Featured Interview: Bastien L. D.
We recently had the pleasure to interview world-class freelance illustrator and instructor Bastien Lecouffe Deharme and asked him a few questions about his impressive career. Bastien was born in France and is currently teaching digital art in the United States when he's not busy producing stunning art pieces.
Be sure to check out his Cubebrush store where you'll find some awesome brush packs and read his answers below.
Q. When did you first realize you were going/could to be an artist, how did you get started?
A. It is a complicated question.
First of all, I never intended to do anything else. Aside of being Indiana Jones or a private detective (my childhood answers to the question "what will you want to be when you grow up?"), drawing is the only thing that stayed constant. I grew up with a pencil in my hand, drawing on every supports (walls included).
So I always knew what I wanted. But making it happen is a completely different game! Ten years ago, I started to work with a graphic tablet, creating some composite pictures full of photo-collages and drawings. I was happy enough with the result to decide to put it online and show it to publishers. And then it went by steps! From little publishers commissioning some covers sometimes, to big ones commissioning a lot and often today. There has been many years of struggle, and I guess I just never gave up. I never did because somehow I knew I was getting there. During those ten years, my techniques evolved a lot as well. Today I try to stay in touch with the core of my work, but I definitely took a serious painting/drawing turn.
Q. If you absolutely had to switch careers, what would you do?
A. As odd as it might sound, I would apply to the FBI. I have been thinking about it several time.
Considering the amount of hours I stay stuck at my drawing table or my computer, without a break and fighting short deadlines, if I had to switch, I would go for something that alternates brain process and physical, office and outside world. Something with implications other than "fantastic stories". It's a part of me that I didn't listen to: a career as investigator, facing the dark side of humanity, hands in the dirt. But don't get me wrong, I do exactly what I always wanted to do.
Q. Art school is cheap in some places and extremely expensive in other places (US), do you have any recommendations for artists who can't afford it where they live?
A. I have a foot on both sides! I went to school for nothing (France), but I teach in a place that is expensive (US). I have a master of Fine Art, but I didn't learn illustration or digital painting at school. I am totally self-taught in what I do today. Illustration was very despised in the school I went to. So no, I don't have any recommendations. I know that my students learn a great deal from my classes at school, but I also know that I got where I am today all by myself, from practicing night and days for years, and still doing it today and tomorrow. I usually tell my students that taking my classes can give them a boost, but that the artist path is something they will have to take alone.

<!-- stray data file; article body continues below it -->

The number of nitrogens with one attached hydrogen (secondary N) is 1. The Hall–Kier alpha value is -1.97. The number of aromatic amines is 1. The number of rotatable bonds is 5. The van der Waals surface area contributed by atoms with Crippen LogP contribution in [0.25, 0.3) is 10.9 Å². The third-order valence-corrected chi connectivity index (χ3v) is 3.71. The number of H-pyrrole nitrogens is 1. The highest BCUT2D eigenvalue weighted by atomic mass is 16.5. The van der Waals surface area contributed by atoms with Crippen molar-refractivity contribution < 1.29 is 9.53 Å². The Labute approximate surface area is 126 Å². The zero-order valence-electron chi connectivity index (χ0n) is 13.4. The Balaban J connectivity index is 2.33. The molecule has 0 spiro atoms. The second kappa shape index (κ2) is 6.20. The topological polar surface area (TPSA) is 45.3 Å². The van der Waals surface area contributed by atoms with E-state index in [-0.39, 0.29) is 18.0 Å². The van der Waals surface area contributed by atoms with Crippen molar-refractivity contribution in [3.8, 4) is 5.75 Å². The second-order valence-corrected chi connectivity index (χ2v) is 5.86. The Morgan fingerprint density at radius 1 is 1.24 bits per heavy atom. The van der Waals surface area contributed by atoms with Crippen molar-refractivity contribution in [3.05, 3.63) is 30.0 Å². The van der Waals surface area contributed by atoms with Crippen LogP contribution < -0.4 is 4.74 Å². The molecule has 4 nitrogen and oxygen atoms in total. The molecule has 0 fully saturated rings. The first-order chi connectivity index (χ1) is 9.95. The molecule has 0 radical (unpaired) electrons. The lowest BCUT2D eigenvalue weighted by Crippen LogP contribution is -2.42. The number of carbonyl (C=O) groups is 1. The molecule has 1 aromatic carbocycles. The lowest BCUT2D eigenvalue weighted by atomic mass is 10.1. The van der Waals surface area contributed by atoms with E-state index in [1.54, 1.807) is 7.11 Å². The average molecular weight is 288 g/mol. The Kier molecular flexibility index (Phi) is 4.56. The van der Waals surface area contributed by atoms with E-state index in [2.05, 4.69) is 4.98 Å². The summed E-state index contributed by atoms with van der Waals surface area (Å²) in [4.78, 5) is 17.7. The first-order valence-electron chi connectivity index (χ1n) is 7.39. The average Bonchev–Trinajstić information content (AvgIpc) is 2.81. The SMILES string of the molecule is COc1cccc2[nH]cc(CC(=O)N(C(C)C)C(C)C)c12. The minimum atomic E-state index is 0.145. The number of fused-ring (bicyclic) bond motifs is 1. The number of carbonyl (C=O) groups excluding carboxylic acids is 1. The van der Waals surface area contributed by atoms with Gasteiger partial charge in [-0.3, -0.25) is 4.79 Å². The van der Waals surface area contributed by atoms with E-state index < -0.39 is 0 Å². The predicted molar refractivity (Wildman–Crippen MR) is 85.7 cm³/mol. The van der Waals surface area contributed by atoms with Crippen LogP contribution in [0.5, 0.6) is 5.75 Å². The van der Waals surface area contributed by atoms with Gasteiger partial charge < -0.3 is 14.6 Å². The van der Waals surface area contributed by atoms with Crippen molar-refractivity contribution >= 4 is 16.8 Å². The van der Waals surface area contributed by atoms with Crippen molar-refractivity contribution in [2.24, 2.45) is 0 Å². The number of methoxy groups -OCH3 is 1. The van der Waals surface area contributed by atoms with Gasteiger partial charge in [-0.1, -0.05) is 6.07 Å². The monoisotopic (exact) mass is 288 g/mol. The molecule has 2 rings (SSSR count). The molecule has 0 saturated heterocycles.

Q. What do you define as "success" in the art world, and when did you achieve your definition of it, if you did?
A. To me, it's all about your self. The expectations you set for yourself.
"Success" as an ideal in itself is quite dangerous, and unfortunately a very common idea. That leads people to try to copy the trends in the industry rather than following their own path.
I like to call "success" the moment when you realize you can make a good living with your art without having to modify it along the way. When your work is recognized for its uniqueness. When you are being called by a client because "you" are the person needed, and no one else. All those are signs of a deserved success. When I look back, there are obvious signs of success in my career, from the cover of Spectrum, to the list of clients that I didn't dare to dream about 10 years ago and for whom I work today. But never along the way did I think in term of "success". I just always did what I loved and wanted to do.
Q. Aside from practice, what would you say is the most important thing an artist can do to be successful?
Okay, seriously, one of the most important thing is to go out!
Out for a run or a hike, to get a little bit physical and not only be a drawing machine. Physical exercise is totally necessary to maintain a balance with the hours spent working on images, sitting in the same chair everyday.
Out to spend time with friends and talk about anything but art!
Out to meet clients, other artists, art directors! There is an entire community out there and it's great to be part of it. Also, the relationship with your clients and partners is something to take care of. We can forget an email, but we don't forget a face. The internet seems to make communication easier, but it will never replace a real handshake and a smile.
Q. Light or dark side?
A. I am the night!